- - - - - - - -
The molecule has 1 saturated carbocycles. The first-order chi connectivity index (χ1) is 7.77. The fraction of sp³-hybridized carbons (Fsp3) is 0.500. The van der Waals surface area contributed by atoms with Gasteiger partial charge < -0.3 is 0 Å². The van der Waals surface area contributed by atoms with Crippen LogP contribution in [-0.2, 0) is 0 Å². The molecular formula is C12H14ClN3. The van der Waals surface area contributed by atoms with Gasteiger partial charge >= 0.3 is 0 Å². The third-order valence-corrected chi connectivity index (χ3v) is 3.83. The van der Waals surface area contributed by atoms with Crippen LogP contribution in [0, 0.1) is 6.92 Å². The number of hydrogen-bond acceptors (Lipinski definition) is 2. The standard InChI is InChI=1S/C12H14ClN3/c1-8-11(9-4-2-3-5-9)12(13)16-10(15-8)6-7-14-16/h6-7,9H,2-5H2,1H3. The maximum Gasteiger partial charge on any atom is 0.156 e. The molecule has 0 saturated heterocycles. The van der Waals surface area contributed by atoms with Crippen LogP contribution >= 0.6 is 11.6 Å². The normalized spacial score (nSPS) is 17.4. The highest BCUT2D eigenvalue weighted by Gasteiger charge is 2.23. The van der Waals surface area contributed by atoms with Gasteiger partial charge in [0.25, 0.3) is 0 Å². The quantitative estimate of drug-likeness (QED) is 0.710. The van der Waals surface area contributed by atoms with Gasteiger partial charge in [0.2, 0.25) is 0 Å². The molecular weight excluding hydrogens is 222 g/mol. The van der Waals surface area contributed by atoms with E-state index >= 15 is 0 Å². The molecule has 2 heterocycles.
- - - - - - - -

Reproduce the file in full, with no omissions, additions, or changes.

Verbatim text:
The molecule has 1 saturated carbocycles. The first-order chi connectivity index (χ1) is 7.77. The fraction of sp³-hybridized carbons (Fsp3) is 0.500. The van der Waals surface area contributed by atoms with Gasteiger partial charge < -0.3 is 0 Å². The van der Waals surface area contributed by atoms with Crippen LogP contribution in [-0.2, 0) is 0 Å². The molecular formula is C12H14ClN3. The van der Waals surface area contributed by atoms with Gasteiger partial charge >= 0.3 is 0 Å². The third-order valence-corrected chi connectivity index (χ3v) is 3.83. The van der Waals surface area contributed by atoms with Crippen LogP contribution in [0, 0.1) is 6.92 Å². The number of hydrogen-bond acceptors (Lipinski definition) is 2. The standard InChI is InChI=1S/C12H14ClN3/c1-8-11(9-4-2-3-5-9)12(13)16-10(15-8)6-7-14-16/h6-7,9H,2-5H2,1H3. The maximum Gasteiger partial charge on any atom is 0.156 e. The molecule has 0 saturated heterocycles. The van der Waals surface area contributed by atoms with Crippen LogP contribution >= 0.6 is 11.6 Å². The normalized spacial score (nSPS) is 17.4. The highest BCUT2D eigenvalue weighted by Gasteiger charge is 2.23. The van der Waals surface area contributed by atoms with Gasteiger partial charge in [0.25, 0.3) is 0 Å². The quantitative estimate of drug-likeness (QED) is 0.710. The van der Waals surface area contributed by atoms with Gasteiger partial charge in [0.2, 0.25) is 0 Å². The molecular weight excluding hydrogens is 222 g/mol. The van der Waals surface area contributed by atoms with E-state index >= 15 is 0 Å². The molecule has 2 heterocycles.